Pregnancy isn’t a health drawback, it’s a natural state of the female human body.

The Pill is a carcinogen.

Your comparison is fundamentally flawed.


Better dead than underfed?


You know what’s even better for women in impoverished third world countries? A natural (no harmful chemicals) low cost to no cost method of measuring a woman’s fertility cycle. Add benefit, the women in these countries get educated on their bodies and all the money being spent on promoting birth control pills in those countries can be spent on the actual medical needs of women there.


I imagine that you are incorrect. Unless your point was that being dead carries fewer risks than being alive, of course.




According to an AIIMS study, drinking coffee increases the risk six-fold.

See p45 of this document.


Your first line was debunked. The answer to your second line is in the first sentence of the OP.


There are dozens of studies which conclude the contracpetive pill may increase breast cancer risk.

Twenty-one of 23 studies that followed women who took oral birth control before having their first child showed an increased risk of early breast cancer.

Measuring Risk

Based on these studies, the researchers concluded that taking oral contraceptives before a first full-term pregnancy increases premenopausal breast cancer risk by 44%, compared with women who have never used oral contraceptives.

The increase in risk was 52% among women who took the pill for four years or more before having their first child.

“I think women should know about this risk, and they are not being told,” researcher Chris Kahlenborn, MD, of Altoona Hospital in Altoona, Pa., tells WebMD.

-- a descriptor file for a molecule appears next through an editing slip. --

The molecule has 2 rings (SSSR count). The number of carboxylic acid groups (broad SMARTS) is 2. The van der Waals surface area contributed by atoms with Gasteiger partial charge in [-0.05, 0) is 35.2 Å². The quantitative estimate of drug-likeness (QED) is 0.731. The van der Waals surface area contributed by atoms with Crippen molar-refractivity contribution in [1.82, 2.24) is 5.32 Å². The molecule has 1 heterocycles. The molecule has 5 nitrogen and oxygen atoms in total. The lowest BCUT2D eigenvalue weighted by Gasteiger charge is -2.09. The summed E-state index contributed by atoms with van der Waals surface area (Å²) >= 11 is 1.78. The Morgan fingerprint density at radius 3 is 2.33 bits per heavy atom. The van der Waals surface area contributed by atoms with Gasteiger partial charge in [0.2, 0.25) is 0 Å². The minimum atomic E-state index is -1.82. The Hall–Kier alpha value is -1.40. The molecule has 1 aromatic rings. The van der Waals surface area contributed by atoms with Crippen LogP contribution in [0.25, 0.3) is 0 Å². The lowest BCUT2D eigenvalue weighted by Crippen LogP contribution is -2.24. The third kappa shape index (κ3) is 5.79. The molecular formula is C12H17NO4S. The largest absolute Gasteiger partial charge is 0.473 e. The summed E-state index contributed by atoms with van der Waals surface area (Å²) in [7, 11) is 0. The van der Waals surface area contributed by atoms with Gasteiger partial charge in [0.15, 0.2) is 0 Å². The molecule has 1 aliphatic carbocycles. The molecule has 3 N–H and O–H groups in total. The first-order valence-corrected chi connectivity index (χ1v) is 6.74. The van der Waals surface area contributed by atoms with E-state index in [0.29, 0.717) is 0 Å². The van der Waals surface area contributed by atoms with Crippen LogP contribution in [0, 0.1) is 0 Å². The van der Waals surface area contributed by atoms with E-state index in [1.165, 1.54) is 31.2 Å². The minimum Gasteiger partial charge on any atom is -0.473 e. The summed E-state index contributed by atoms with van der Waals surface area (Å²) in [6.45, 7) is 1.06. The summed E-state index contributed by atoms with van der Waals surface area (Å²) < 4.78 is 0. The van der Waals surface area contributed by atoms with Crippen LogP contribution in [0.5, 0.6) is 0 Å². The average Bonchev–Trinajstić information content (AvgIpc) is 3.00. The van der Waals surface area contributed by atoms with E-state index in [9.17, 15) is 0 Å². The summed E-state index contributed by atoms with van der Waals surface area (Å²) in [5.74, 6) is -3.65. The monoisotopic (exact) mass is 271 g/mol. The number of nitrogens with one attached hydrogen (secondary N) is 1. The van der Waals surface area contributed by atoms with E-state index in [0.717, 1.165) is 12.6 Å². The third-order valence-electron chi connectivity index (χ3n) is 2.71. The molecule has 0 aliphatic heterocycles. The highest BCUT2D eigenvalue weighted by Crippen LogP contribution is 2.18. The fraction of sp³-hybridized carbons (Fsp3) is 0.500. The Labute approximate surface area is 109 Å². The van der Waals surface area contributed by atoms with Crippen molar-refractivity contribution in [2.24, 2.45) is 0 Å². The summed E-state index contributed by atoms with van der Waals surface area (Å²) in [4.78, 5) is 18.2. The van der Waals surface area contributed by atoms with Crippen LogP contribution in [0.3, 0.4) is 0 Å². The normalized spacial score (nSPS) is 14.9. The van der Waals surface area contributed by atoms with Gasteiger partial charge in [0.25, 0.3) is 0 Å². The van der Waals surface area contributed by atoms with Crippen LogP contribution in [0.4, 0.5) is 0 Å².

“Anyone who is prescribing oral contraceptives has a duty to tell women that 21 out of 23 studies showed an increased risk.”

I read that the Physician’s Desk Reference which is a book used by doctors and has 3500 pages says regarding a meta analyses from daya from over 150000 women

a meta-analysis of 54 studies found a small increase in the frequency of having breast cancer diagnosed for women who were currently using combined oral contraceptives or had used them within the past ten years

The studies included in this collaboration represent about 90% of the epidemiological information on the topic, and what is known about the other studies suggests that their omission has not materially affected the main conclusions

I also read that the 2nd edition Consumer’s Guide to the Pill and Other Drugs says

Early-age use of the pill carries a greater risk of breast cancer, of developing larger tumors and having a worse prognosis

Oral contraceptive pill has been grouped as a class 1 carcinogen by the cancer research arm of the World Health Organisation, International agency for research on cancer

Class 1 has asbestos and tobacco in.


Oh, I have several basic rules for survival on a Catholic board, one is: “Don’t talk about sex, don’t even talk about not talking about sex.” So, while I appreciate your zeal, as usual, in collecting internet references, I was merely noting something interesting in an AIIMS study.